I will provide the above article in full to people by personal request via private message.

What irks me about these three individuals is their publicity. I did not know much about their work before today. Since it's fairly obvious that their ideas are not popular, even with their extensive efforts, and I believe I will stop education after my undergraduate degree because of this. I believe that this reinforces the idea of building a community that possesses similar ideas as one's own, and promoting sustainable ideals within it, rather than following an academic career. However, individuals like these may one day get lucky, and their popularity will snowball.

Re: Academia and "Dissident" Concepts
November 30, 2009, 05:27:41 AM

What irks me about these three individuals is their publicity. I did not know much about their work before today.

You are wrong about their relative popularity, at least in Paul Ehrlich's case.  The Population Bomb was a well known book in its time (sold multi-million copies to this day) and is still consistently cited, usually negatively, by those looking to oppose the Malthusian outlook.  Just drop "The Population Bomb" into Google and see what you find.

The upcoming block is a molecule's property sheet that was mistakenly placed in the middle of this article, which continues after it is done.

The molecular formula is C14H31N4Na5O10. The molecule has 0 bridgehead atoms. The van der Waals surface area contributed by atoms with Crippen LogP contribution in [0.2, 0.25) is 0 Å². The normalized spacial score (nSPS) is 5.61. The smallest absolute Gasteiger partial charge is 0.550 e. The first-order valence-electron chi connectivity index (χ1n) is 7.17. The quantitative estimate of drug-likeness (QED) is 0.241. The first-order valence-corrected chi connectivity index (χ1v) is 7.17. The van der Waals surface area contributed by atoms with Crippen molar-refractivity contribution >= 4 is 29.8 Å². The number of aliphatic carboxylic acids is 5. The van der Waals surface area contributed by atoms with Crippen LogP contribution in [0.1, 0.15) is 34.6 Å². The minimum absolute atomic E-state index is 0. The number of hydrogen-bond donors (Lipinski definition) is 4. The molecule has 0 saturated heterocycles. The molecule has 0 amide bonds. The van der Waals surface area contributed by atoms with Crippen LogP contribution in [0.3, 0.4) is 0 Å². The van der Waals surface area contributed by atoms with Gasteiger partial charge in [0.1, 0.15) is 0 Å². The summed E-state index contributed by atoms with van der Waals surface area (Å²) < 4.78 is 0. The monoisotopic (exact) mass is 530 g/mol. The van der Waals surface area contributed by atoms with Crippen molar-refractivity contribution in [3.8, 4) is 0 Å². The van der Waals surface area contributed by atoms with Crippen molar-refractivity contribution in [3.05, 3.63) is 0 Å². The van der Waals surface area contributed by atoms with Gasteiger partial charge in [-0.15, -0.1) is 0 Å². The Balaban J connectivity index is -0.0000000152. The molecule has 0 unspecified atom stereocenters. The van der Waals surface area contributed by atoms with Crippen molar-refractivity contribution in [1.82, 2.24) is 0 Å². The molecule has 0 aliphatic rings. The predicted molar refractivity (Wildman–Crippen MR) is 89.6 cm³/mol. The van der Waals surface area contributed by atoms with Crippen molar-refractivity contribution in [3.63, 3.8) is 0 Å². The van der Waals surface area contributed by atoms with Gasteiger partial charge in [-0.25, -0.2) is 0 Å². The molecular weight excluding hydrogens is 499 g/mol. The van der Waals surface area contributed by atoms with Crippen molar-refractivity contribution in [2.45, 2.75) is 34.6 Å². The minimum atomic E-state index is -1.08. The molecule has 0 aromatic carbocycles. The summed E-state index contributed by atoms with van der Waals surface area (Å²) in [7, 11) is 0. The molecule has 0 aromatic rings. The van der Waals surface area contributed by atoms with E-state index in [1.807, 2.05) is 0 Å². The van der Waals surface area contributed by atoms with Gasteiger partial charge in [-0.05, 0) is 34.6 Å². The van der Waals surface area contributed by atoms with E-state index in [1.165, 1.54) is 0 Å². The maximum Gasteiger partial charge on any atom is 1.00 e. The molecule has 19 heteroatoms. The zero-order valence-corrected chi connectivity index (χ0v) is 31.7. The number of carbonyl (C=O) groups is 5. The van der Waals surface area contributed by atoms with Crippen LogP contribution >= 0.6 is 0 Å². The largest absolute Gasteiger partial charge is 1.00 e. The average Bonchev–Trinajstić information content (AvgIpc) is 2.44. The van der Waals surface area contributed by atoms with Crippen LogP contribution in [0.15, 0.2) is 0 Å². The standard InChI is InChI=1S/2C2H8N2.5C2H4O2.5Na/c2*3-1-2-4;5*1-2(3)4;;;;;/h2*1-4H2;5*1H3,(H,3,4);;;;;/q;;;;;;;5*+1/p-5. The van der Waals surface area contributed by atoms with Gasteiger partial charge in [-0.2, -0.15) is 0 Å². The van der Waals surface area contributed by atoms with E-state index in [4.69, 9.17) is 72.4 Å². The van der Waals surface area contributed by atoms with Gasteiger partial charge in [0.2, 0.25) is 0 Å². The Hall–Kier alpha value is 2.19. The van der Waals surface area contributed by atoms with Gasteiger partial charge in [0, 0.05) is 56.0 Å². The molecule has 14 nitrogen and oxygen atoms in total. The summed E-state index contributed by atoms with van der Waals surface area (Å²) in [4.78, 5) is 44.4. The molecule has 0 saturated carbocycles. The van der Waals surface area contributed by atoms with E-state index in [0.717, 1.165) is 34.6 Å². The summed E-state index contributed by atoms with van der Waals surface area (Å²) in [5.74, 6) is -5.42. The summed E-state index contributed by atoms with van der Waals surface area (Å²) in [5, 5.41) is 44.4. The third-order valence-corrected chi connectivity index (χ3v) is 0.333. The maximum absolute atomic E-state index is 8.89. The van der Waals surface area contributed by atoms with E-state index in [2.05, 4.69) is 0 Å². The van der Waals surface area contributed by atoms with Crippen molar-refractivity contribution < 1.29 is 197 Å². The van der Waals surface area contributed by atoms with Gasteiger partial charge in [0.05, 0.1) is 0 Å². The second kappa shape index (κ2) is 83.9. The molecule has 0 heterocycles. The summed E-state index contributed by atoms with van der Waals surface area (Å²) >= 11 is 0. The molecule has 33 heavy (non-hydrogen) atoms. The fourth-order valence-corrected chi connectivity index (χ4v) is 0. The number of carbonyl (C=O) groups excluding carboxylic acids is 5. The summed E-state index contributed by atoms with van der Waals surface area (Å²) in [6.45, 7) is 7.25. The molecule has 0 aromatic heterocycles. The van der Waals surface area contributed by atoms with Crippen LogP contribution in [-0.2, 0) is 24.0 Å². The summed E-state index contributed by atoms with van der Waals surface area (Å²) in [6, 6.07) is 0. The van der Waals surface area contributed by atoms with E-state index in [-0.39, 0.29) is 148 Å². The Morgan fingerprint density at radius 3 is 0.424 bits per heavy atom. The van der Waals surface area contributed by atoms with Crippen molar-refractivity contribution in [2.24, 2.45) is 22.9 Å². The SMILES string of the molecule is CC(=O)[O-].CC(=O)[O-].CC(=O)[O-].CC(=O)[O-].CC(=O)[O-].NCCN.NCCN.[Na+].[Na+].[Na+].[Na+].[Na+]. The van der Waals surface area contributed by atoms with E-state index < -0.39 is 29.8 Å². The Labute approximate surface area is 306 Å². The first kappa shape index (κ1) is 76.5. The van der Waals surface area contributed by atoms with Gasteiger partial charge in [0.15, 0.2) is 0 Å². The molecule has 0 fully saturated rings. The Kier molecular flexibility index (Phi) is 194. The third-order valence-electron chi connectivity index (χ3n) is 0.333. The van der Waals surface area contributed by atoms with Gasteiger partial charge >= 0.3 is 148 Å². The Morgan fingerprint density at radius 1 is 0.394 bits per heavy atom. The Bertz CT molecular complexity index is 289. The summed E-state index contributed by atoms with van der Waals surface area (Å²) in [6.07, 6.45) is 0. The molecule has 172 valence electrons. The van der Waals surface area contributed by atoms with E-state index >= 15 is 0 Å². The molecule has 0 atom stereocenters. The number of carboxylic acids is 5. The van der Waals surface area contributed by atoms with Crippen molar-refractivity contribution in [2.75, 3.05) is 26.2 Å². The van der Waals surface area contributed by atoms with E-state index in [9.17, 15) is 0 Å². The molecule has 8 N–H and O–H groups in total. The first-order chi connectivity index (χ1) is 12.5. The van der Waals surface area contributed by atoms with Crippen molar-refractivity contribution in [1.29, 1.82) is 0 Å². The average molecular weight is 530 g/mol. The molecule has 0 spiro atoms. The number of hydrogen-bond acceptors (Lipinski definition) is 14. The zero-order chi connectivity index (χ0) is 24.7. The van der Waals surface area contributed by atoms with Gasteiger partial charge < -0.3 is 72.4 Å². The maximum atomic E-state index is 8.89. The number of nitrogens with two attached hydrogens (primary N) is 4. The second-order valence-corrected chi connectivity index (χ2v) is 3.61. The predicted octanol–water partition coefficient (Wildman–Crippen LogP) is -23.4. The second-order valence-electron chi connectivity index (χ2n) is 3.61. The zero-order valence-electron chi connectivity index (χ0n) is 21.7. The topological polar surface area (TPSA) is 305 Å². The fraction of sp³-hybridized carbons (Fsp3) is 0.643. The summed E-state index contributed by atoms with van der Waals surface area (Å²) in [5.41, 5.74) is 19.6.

Re: Academia and "Dissident" Concepts
March 06, 2012, 11:40:55 PM
After several years of schooling, I have discovered some very interesting concepts that relate to environment, economy and society.

Anyone interested in industrial ecology, the fundamental aspect of "T" in the I PAT equation, the one only method for saving our planet is a systematic approach to cycling all waste and byproducts into functional products. It is a concept to treat our planet as a spaceship with limited resources.

An update on my efforts:

I never thought I would go in the route of environmental management and policy-making, when I first started my degree and it's definitely a concept that is not well-accepted by industry and has actually digressed in Canada. In the near future though or once humanity is independent of an oil-based economy, there will definitely be a great demand of this type of career, even though you will be hated for your decisions. My professor for my industrial ecology course has discussed with me the very negative reality: